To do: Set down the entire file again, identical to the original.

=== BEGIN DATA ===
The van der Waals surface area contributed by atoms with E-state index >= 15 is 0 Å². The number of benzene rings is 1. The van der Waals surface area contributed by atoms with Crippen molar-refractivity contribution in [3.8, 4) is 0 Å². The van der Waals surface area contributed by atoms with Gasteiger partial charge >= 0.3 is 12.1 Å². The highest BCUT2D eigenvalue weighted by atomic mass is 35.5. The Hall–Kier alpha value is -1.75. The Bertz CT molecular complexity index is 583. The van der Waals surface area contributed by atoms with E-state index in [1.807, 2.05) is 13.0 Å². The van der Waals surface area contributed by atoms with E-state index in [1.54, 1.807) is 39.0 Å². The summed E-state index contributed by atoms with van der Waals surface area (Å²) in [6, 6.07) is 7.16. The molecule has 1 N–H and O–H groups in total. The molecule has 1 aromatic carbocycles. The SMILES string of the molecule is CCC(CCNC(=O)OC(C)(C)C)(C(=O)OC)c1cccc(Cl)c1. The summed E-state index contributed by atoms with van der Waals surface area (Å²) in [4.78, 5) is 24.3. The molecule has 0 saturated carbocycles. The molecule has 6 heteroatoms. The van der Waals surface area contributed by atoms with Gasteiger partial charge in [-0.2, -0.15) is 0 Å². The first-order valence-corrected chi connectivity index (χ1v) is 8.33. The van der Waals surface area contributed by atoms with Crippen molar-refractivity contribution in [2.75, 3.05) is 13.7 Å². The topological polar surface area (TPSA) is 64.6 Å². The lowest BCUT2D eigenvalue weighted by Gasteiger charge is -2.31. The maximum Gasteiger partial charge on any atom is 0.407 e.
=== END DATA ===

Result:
The van der Waals surface area contributed by atoms with E-state index >= 15 is 0 Å². The number of benzene rings is 1. The van der Waals surface area contributed by atoms with Crippen molar-refractivity contribution in [3.8, 4) is 0 Å². The van der Waals surface area contributed by atoms with Gasteiger partial charge >= 0.3 is 12.1 Å². The highest BCUT2D eigenvalue weighted by atomic mass is 35.5. The Hall–Kier alpha value is -1.75. The Bertz CT molecular complexity index is 583. The van der Waals surface area contributed by atoms with E-state index in [1.807, 2.05) is 13.0 Å². The van der Waals surface area contributed by atoms with E-state index in [1.54, 1.807) is 39.0 Å². The summed E-state index contributed by atoms with van der Waals surface area (Å²) in [6, 6.07) is 7.16. The molecule has 1 N–H and O–H groups in total. The molecule has 1 aromatic carbocycles. The SMILES string of the molecule is CCC(CCNC(=O)OC(C)(C)C)(C(=O)OC)c1cccc(Cl)c1. The summed E-state index contributed by atoms with van der Waals surface area (Å²) in [4.78, 5) is 24.3. The molecule has 0 saturated carbocycles. The molecule has 6 heteroatoms. The van der Waals surface area contributed by atoms with Gasteiger partial charge in [-0.2, -0.15) is 0 Å². The first-order valence-corrected chi connectivity index (χ1v) is 8.33. The van der Waals surface area contributed by atoms with Crippen molar-refractivity contribution in [2.75, 3.05) is 13.7 Å². The topological polar surface area (TPSA) is 64.6 Å². The lowest BCUT2D eigenvalue weighted by Gasteiger charge is -2.31. The maximum Gasteiger partial charge on any atom is 0.407 e.